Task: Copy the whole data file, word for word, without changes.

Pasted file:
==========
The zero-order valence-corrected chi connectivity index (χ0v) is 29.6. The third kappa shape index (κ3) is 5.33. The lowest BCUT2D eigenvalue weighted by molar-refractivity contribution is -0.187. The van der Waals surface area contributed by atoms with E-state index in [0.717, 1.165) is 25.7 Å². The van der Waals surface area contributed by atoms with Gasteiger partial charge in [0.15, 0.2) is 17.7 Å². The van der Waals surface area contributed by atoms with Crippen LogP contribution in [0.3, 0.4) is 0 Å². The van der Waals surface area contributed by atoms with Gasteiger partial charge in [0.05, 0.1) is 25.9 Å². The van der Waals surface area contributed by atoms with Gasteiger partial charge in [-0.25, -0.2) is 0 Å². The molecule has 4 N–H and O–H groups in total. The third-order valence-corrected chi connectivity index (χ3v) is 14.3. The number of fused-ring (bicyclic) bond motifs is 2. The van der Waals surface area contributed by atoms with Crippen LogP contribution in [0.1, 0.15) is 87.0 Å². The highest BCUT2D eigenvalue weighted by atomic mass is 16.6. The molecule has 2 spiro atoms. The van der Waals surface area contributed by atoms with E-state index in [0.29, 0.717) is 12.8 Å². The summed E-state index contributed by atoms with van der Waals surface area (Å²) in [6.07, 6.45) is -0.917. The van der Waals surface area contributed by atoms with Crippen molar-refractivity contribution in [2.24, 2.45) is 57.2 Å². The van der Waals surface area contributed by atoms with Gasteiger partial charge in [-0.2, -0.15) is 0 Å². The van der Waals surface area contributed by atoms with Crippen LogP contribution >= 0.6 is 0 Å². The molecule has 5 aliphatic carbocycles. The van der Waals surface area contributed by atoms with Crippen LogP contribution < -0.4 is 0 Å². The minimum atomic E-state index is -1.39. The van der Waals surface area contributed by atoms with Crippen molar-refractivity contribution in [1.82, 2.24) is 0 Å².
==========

The zero-order valence-corrected chi connectivity index (χ0v) is 29.6. The third kappa shape index (κ3) is 5.33. The lowest BCUT2D eigenvalue weighted by molar-refractivity contribution is -0.187. The van der Waals surface area contributed by atoms with E-state index in [0.717, 1.165) is 25.7 Å². The van der Waals surface area contributed by atoms with Gasteiger partial charge in [0.15, 0.2) is 17.7 Å². The van der Waals surface area contributed by atoms with Crippen LogP contribution in [0.3, 0.4) is 0 Å². The van der Waals surface area contributed by atoms with Gasteiger partial charge in [0.05, 0.1) is 25.9 Å². The van der Waals surface area contributed by atoms with Gasteiger partial charge in [-0.25, -0.2) is 0 Å². The molecule has 4 N–H and O–H groups in total. The third-order valence-corrected chi connectivity index (χ3v) is 14.3. The number of fused-ring (bicyclic) bond motifs is 2. The van der Waals surface area contributed by atoms with Crippen LogP contribution in [0.1, 0.15) is 87.0 Å². The highest BCUT2D eigenvalue weighted by atomic mass is 16.6. The molecule has 2 spiro atoms. The van der Waals surface area contributed by atoms with E-state index in [0.29, 0.717) is 12.8 Å². The summed E-state index contributed by atoms with van der Waals surface area (Å²) in [6.07, 6.45) is -0.917. The van der Waals surface area contributed by atoms with Crippen molar-refractivity contribution in [2.24, 2.45) is 57.2 Å². The van der Waals surface area contributed by atoms with Gasteiger partial charge in [-0.2, -0.15) is 0 Å². The van der Waals surface area contributed by atoms with Crippen LogP contribution >= 0.6 is 0 Å². The molecule has 5 aliphatic carbocycles. The van der Waals surface area contributed by atoms with Crippen LogP contribution < -0.4 is 0 Å². The minimum atomic E-state index is -1.39. The van der Waals surface area contributed by atoms with Crippen molar-refractivity contribution in [1.82, 2.24) is 0 Å².